In an article published on April 17, 2020, Environmental Health News (EHN) discusses the role chronic diseases in the US linked to exposure to toxic chemicals may be playing in worsening the COVID-19 pandemic. Citing various peer-reviewed scientific studies, the authors explain that chronic conditions and diseases such as obesity, diabetes, asthma, and rheumatoid arthritis disrupt the immune system and lead to an increased risk of death due to the virus.

“In the US, these chronic diseases have been steadily increasing over the past 50 years, associated with the dramatic increase in chemical production for use in plastics, construction materials, pesticides, personal care products, furniture, cookware, food packaging, textiles, and many other products that are steadily infiltrating every aspect of human life.” A large number of chemicals in consumer products are either recognized as or suspected to be endocrine disrupting chemicals (EDCs), potentially contributing to the development of many of these chronic diseases. Such chemicals in processed foods and food packaging, the article argues, are exacerbating the problem, also in the case of such a pandemic. “The poor nutrition of processed food along with the endocrine disrupting chemicals in food and packaging such as the chemical bisphenol A (BPA), lead to disruption of glucose (blood sugar) regulation, insulin resistance (the inability of cells to respond to insulin) and cellular dysfunction resulting in inflammation.”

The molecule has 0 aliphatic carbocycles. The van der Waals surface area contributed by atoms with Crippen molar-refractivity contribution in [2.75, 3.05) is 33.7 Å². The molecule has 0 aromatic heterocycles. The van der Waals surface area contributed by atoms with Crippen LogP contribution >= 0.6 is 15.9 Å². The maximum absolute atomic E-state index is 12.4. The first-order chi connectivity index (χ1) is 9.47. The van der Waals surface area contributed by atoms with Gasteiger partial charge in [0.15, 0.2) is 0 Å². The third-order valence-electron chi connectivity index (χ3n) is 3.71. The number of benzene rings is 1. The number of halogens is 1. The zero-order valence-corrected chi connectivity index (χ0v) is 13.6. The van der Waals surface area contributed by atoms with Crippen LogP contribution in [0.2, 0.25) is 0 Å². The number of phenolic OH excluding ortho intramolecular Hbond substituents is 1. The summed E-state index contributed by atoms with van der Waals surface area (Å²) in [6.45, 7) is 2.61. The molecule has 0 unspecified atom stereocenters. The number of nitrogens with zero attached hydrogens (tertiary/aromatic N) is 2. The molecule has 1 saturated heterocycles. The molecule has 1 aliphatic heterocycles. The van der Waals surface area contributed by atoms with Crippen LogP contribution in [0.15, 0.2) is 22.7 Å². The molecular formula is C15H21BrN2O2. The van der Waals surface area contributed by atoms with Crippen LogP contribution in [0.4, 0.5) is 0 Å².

While little can be done in the very short term to improve this situation within the current pandemic, the authors recommend making changes with a longer-term view. “To reduce the increasing burden of chronic diseases in the US, we recommend that Congress reconstruct our system for regulating the toxic environmental chemicals to which, according to the CDC ([US Centers for Disease Control and Prevention]), the majority of people in the US are being consistently exposed.” More than an improvement to general health and well-being, such a shift would also prepare society for public health emergencies in the future. “The consequence of Congress failing to do this is that we will be in a worse position with regard to the chronic disease burden of the US, with many more people likely to die when the next pandemic occurs.”

More information related to the COVID-19 pandemic and packaging is available on the Food Packaging Forum’s resources page.

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Frederick vom Saal and Aly Cohen (April 17, 2020). “How toxic chemicals contribute to COVID-19 deaths: Frederick vom Saal, Aly Cohen.” Environmental Health News

Leonardo Trasande and Akhgar Ghassabian (April 29, 2020). “The toxic chemicals in our homes could increase Covid-19 threat.” The Guardian

Sharon Lerner (June 26, 2020). “Scientists Pin Blame for Some Coronavirus Deaths on Air Pollution, PFAS, and Other Chemicals.” The Intercept